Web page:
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EOS Rebel SL3 Files Are Corrupting As Soon As Camera Is Turned Off


Hello, I have an EOS Rebel SL3 that I purchased in April 2022 as a refurbished item from the Canon webstore, and I am using a 256 GB SanDisk Extreme Pro memory card that was purchased new at the same time. I have been taking photos and videos since I purchased the camera, but I haven't looked at them or copied them to an external device since June or so. I just tried to download everything to my PC today. It appears that all photos and videos taken since late June are corrupted. I have done nothing with the camera that would corrupt these photos, but I understand that it can happen. However, I took new photos today as a test. I can view these new photos in the photo viewer, but once I turn the camera off and back on, I can no longer view those photos. It appears that the camera (or memory card) is corrupting them when it turns off (or on). Has anyone ever experienced anything like this? If so, what can I do to prevent it from happening again? Also, do you think there is any hope for the files on the memory card? The file sizes indicate that the correct amount of data is present for each file, so maybe there's a chance they can be saved if I bring them to a specialist. 🤞


Hello BigDaddyKaz welcome to the forums and happy holidays. I recommend using a 32 GB full size class 10 SD card. Lower end Rebels such as the SL3 and T7 have trouble with cards larger than 32 GB SD cards. Even though the manual says otherwise.


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Hello Demetrius. Thank you and happy holidays! This is good to know. I fleshed out my plan a little more in another reply here, but I'm going to test a 32 GB class 10 card.



256 GB is a HUGE memory card. You are much better off having a number of 32 GB cards, and swapping them. With one huge card, which can hold many thousands of photos, you run a risk of losing everything if a card develops a problem. 

Did you EVER successfully copy/move photos to your computer?

Did you format your SD card in the camera when you first started using it? 

How are you transferring?  Do you have a card reader in your computer, or a USB card reader to put your card into to transfer from it?

We don't know if the problem is with your SD card or with the camera itself.

Thanks for the reply! That's a good point about the risk of losing everything. My plan was never to let eight months of photos build up until I transferred to my PC, but here we are... I should definitely be using a number of smaller cards since I'm prone to building up that kind of backlog.

I have two computers that I have attempted transferring photos to. The first is a laptop, which has a built-in card reader. In June, I was able to transfer photos to the laptop using the card reader. Now, when I use the card reader, I can see all the photos and videos I've ever taken; however, I can only view the ones that were taken in June and earlier. The ones taken in July and later appear to be corrupted, though the files appear to be the correct sizes.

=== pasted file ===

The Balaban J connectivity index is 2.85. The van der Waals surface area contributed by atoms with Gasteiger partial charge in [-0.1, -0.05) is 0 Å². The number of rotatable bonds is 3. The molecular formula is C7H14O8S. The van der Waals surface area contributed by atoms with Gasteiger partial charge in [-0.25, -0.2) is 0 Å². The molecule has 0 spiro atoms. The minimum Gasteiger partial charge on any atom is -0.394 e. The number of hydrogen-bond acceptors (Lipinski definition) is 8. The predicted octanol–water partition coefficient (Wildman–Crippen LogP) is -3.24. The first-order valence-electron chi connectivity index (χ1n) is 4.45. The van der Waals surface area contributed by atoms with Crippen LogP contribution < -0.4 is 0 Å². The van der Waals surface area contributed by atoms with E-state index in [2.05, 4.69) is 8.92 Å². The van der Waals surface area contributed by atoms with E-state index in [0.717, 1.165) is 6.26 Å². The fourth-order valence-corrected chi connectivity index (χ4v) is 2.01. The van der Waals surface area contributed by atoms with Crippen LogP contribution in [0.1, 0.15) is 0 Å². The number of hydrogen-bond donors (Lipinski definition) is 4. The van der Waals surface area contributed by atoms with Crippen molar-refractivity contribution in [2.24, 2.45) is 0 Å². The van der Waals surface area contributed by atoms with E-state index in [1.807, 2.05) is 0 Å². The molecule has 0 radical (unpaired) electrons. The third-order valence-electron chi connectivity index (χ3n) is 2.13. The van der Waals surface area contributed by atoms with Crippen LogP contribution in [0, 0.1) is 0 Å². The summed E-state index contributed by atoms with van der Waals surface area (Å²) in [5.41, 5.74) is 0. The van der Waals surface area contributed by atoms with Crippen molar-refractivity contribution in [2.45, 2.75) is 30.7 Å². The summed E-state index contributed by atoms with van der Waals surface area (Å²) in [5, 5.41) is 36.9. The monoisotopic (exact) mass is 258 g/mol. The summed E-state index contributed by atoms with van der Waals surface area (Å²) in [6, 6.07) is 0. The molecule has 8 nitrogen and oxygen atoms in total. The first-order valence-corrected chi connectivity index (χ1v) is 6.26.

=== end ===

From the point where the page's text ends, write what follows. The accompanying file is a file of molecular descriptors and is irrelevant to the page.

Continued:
The second computer is a desktop PC. I've tried transferring to that computer using a USB cable connected to the camera. This does not seem to work very well. I can see the SD card, but when I open it, it doesn't show any folder structure or files.

I don't recall if I formatted the SD card when I started using it, but I'm going to assume that I did not format it unless it wouldn't work otherwise.

Based on your reply and deebatman316's, it sounds like my card is too large for the camera to use properly. I would format the card I have now to see if that solves the issue, but since I want to hold out hope that the files can be saved (and since I should be using smaller cards anyway), I'm going to set that card aside and buy a new 32 GB card to test.


Are you trying to view the files on the card, or are you moving them to the computer and viewing them there?


First, go to the Sandisk website and look for a free image file recovery software there. I know they offer one for folks using their memory cards. I have similar software from Lexar installed on my computer and have used it a couple times with partial success.

DO NOT format your memory card until you have tried the image recovery process. However, if you ever accidentally do format a card in error, until you actually start to take photos again, likely you would be able to recover many of  the older files on the card.

I format every memory card in the camera before first use AND before every use there-after. (See below.)

I agree that you should get and use smaller memory cards.You have 6 months or more worth of photographs on an easily lost, little memory card! You also need to copy those images to your computer much, much more often.